Lectio divina is a slow, contemplative praying of the Scriptures. Time set aside in a special way for lectio divina enables us to discover in our daily life an underlying spiritual rhythm. Within this rhythm, we discover an increasing ability to offer more of ourselves and our relationships to the Father, and to accept the embrace that God is continuously extending to us in the person of his son, Jesus Christ.
Very often our concerns, our relationships, our hopes and aspirations, naturally intertwine with our meditations on the Scriptures. We can attend “with the ear of our hearts” to our own memories, listening for God’s presence in the events of our lives. We experience Christ reaching out to us through our own memories. Our own personal story becomes salvation history.
Choose a text of the Scriptures that you wish to pray. Many Christians use in their daily lectio divina one of the readings from the eucharistic liturgy for the day (find the readings here); others prefer to slowly work through a particular book of the Bible. It makes no difference which text is chosen, as long as one has no set goal of “covering” a certain amount of text. The amount of text covered is in God’s hands, not yours.
Place yourself in a comfortable position and allow yourself to become silent. Some Christians focus for a few moments on their breathing; others have a beloved “prayer word” or “prayer phrase” they gently recite.. For some, the practice known as “centering prayer” makes a good, brief introduction to lectio divina. Use whatever method is best for you and allow yourself to enjoy silence for a few moments.
Turn to the text and read it slowly, gently. Savor each portion of the reading, constantly listening for the “still, small voice” of a word or phrase that somehow says, “I am for you today.” Do not expect lightning or ecstasies. In lectio divina, God is teaching us to listen to him, to seek him in silence. He does not reach out and grab us; rather, he gently invites us ever more deeply into his presence.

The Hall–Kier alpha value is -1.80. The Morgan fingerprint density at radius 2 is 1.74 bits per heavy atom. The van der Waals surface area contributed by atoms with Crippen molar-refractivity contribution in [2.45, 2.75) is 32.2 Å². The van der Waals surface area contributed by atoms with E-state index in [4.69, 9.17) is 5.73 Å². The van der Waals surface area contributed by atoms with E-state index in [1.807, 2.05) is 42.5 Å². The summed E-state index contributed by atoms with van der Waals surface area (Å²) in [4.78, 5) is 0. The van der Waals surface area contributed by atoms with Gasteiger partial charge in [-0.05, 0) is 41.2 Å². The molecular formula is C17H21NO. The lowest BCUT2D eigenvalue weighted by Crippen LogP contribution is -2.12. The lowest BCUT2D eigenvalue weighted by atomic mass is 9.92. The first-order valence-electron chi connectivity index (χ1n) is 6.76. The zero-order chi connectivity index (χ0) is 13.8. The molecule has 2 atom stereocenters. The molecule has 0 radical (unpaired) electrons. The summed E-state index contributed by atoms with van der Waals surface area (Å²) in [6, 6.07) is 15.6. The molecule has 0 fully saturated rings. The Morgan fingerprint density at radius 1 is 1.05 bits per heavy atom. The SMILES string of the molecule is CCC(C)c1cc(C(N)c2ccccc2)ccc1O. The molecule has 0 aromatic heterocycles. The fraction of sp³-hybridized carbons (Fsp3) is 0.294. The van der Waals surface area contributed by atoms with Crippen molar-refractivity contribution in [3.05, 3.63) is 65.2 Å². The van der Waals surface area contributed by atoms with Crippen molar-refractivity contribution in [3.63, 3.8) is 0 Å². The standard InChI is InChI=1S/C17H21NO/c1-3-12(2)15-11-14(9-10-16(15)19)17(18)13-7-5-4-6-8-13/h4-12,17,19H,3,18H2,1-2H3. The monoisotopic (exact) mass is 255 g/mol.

Take the word or phrase into yourself. Memorize it and slowly repeat it to yourself, allowing it to interact with your inner world of concerns, memories, and ideas. Do not be afraid of distractions. Memories or thoughts are simply parts of yourself that, when they rise up during lectio divina, are asking to be given to God along with the rest of your inner self. Allow this inner pondering, this rumination, to invite you into dialogue with God.
Speak to God. Whether you use words, ideas, or images–or all three–is not important. Interact with God as you would with one who you know loves and accepts you. And give to him what you have discovered during your experience of meditation. Experience God by using the word or phrase he has given you as a means of blessing and of transforming the ideas and memories that your reflection on his word has awakened. Give to God what you have found within your heart.
|Ministry Leader||Marie Whelan|
Lectio Divina (literally divine reading) is a way of becoming immersed in the Scriptures very personally.
The Christian form of Lectio Divina was first introduced by St. Gregory of Nyssa (c 330- 395), and also encouraged by St. Benedict of Nursia (c 480-547), the founder of the Benedictine order.